What investigation?

With environmental non-profit organizations’ coffers filling quickly, investigation scenarios may become more common. As presented by Michael T. Kirkpatrick of the Public Citizen Litigation Group, how would you advise an environmental nongovernmental organization staff member who wants to investigate an alleged bad actor undercover by applying to work at the facility to gather video or audio evidence? Could you even assist? Considering the rules regarding scope of representation, Model Rules 1.2(d), organizations, 1.13, and duties to third persons, 4.4, ask whether the activity would even be legal, i.e., whether your state is a one party or all-party consent state, and whether the illegality could be imputed to the organization. Be careful as well, if tempted to suggest such an activity to your client, unless you are sure it would be legal, and even then, consult your local rules. It could be helpful if the staff member intends merely to later testify, where authorities appear to accept the need for deception to facilitate an investigation. See e.g., Oregon Rules of Professional Conduct 8.4(b).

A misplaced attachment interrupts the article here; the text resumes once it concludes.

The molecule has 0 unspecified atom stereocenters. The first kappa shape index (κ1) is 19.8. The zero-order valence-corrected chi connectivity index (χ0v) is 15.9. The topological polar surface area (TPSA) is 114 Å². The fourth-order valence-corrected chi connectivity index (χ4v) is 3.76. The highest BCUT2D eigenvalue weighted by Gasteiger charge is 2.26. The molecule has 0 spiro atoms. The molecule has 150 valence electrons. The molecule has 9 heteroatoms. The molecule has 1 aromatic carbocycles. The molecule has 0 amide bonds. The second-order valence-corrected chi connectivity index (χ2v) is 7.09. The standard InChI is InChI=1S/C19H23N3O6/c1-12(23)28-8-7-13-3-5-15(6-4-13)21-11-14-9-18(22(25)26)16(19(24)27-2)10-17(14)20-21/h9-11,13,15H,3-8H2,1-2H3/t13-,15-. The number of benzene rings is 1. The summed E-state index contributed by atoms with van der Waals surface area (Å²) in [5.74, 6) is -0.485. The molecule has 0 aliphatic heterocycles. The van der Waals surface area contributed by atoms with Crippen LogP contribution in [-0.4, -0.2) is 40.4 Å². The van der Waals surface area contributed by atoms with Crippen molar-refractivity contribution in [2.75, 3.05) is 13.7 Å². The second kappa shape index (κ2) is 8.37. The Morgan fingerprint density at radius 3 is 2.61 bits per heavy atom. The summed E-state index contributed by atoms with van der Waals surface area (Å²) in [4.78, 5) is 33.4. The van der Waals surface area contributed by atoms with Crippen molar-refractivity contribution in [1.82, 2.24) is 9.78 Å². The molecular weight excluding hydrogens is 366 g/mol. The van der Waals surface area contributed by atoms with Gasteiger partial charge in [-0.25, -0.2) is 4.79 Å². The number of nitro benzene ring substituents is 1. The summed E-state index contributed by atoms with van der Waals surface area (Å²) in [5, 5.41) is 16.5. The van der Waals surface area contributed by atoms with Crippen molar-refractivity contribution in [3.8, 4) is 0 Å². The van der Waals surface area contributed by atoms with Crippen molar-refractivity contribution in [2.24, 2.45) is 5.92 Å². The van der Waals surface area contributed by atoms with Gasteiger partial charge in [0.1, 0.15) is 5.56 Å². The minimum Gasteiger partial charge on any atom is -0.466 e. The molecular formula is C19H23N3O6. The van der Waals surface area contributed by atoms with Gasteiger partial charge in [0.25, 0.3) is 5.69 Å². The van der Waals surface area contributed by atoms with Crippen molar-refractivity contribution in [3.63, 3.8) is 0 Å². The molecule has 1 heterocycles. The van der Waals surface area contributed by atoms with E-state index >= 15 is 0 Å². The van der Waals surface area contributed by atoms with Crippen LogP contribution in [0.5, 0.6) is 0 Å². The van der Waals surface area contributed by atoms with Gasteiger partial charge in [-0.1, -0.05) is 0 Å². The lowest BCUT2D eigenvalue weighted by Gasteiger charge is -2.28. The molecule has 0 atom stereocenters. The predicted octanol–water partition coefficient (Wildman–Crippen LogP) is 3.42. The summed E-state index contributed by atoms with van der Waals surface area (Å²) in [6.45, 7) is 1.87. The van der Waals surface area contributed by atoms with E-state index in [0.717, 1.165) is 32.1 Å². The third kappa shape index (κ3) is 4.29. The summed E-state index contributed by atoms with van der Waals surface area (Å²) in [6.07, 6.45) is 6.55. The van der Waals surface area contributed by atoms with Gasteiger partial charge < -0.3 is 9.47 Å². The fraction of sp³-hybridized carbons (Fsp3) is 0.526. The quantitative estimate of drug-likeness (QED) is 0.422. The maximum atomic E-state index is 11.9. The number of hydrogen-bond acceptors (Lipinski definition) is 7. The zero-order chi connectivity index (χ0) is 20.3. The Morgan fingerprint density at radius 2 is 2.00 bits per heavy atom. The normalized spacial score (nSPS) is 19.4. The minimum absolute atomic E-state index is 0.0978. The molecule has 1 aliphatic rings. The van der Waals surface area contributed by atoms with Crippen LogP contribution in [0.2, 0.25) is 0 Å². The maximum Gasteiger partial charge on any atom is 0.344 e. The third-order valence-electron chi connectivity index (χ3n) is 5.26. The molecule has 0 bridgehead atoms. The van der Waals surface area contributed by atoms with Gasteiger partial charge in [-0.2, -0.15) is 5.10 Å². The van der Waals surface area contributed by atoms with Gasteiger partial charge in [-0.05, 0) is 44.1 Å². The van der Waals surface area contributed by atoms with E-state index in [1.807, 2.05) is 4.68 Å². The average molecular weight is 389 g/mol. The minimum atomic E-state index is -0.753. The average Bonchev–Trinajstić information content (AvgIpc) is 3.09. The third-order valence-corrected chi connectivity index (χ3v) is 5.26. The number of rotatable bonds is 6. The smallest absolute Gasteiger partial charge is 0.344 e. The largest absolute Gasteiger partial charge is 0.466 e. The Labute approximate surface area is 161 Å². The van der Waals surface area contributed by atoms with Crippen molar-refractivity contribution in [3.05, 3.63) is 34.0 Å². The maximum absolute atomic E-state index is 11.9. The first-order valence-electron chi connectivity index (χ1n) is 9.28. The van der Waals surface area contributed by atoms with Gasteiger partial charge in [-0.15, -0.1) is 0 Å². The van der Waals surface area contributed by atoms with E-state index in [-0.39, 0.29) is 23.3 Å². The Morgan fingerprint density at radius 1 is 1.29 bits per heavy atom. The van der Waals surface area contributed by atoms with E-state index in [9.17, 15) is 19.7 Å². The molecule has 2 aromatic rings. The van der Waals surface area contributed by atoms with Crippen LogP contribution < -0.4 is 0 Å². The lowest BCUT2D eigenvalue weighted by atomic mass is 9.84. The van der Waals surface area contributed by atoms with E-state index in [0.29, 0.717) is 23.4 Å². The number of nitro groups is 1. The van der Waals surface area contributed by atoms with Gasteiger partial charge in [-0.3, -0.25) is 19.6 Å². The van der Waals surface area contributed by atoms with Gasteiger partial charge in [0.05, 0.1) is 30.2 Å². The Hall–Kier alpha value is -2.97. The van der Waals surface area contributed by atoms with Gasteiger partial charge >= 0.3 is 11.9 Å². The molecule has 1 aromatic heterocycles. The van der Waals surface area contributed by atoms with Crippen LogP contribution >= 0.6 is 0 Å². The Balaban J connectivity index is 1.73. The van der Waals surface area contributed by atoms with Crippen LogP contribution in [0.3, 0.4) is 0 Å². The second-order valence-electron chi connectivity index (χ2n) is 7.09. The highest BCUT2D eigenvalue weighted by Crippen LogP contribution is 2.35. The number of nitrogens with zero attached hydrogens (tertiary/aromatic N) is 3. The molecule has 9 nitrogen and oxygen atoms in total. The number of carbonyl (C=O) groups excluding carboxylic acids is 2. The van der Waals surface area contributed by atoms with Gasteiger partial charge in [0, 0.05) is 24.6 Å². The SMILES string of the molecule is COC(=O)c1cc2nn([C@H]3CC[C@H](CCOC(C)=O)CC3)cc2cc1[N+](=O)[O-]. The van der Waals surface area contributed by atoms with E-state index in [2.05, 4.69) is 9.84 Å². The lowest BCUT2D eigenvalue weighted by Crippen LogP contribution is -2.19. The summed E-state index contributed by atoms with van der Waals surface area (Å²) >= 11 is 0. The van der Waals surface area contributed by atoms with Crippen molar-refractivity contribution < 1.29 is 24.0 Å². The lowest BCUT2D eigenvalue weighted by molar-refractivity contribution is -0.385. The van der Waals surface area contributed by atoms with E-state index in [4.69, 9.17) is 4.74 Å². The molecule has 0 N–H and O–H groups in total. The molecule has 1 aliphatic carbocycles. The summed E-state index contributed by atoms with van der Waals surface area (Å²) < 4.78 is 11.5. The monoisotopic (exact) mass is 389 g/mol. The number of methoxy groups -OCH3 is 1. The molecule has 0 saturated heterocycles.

The client’s narrative

What can we say when we doubt our client’s “truth”? Often clients will ask their attorneys to issue statements, to the public or in the course of representation, where sometimes the truth may not be complete, or even present, and we need to remember the rules regarding confidentiality, Model Rule 1.6, candor, Model Rule 3.3, truthfulness in statements to others, Model Rule 4.1, and misconduct, Model Rule 8.4. As presented by James Morgulec of the U.S. Department of Justice, only in his personal capacity, of course, when issuing public statements on behalf of a client, while you would not reveal a client confidence, be careful of knowingly making a false statement, where issuing such a statement would likely be considered representation and could be viewed as misconduct if the statement is false, or just not true enough. And, you may not ask the client to issue the statement, either, to avoid the limitation applicable to you as an attorney.

Who leaked?